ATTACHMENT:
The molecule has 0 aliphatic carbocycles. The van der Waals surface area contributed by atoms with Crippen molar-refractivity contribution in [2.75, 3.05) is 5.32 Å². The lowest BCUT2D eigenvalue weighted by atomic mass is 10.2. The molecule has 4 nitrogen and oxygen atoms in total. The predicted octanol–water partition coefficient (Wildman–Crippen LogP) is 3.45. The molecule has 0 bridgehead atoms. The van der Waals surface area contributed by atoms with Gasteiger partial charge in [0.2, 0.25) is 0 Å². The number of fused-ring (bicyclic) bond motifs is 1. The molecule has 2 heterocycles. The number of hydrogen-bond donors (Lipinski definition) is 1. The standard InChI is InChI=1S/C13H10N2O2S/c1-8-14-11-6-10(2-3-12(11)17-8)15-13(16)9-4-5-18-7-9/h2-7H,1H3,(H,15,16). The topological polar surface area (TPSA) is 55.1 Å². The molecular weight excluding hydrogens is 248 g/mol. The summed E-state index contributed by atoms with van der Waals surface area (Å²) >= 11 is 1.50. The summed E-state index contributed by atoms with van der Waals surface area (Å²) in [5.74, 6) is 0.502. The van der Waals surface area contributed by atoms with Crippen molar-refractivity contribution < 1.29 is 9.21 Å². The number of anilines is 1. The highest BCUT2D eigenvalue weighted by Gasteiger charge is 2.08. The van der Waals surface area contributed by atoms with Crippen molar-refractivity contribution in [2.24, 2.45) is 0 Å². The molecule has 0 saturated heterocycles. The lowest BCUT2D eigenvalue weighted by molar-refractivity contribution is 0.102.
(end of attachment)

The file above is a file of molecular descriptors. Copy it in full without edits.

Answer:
The molecule has 0 aliphatic carbocycles. The van der Waals surface area contributed by atoms with Crippen molar-refractivity contribution in [2.75, 3.05) is 5.32 Å². The lowest BCUT2D eigenvalue weighted by atomic mass is 10.2. The molecule has 4 nitrogen and oxygen atoms in total. The predicted octanol–water partition coefficient (Wildman–Crippen LogP) is 3.45. The molecule has 0 bridgehead atoms. The van der Waals surface area contributed by atoms with Gasteiger partial charge in [0.2, 0.25) is 0 Å². The number of fused-ring (bicyclic) bond motifs is 1. The molecule has 2 heterocycles. The number of hydrogen-bond donors (Lipinski definition) is 1. The standard InChI is InChI=1S/C13H10N2O2S/c1-8-14-11-6-10(2-3-12(11)17-8)15-13(16)9-4-5-18-7-9/h2-7H,1H3,(H,15,16). The topological polar surface area (TPSA) is 55.1 Å². The molecular weight excluding hydrogens is 248 g/mol. The summed E-state index contributed by atoms with van der Waals surface area (Å²) >= 11 is 1.50. The summed E-state index contributed by atoms with van der Waals surface area (Å²) in [5.74, 6) is 0.502. The van der Waals surface area contributed by atoms with Crippen molar-refractivity contribution < 1.29 is 9.21 Å². The number of anilines is 1. The highest BCUT2D eigenvalue weighted by Gasteiger charge is 2.08. The van der Waals surface area contributed by atoms with Crippen molar-refractivity contribution in [2.24, 2.45) is 0 Å². The molecule has 0 saturated heterocycles. The lowest BCUT2D eigenvalue weighted by molar-refractivity contribution is 0.102.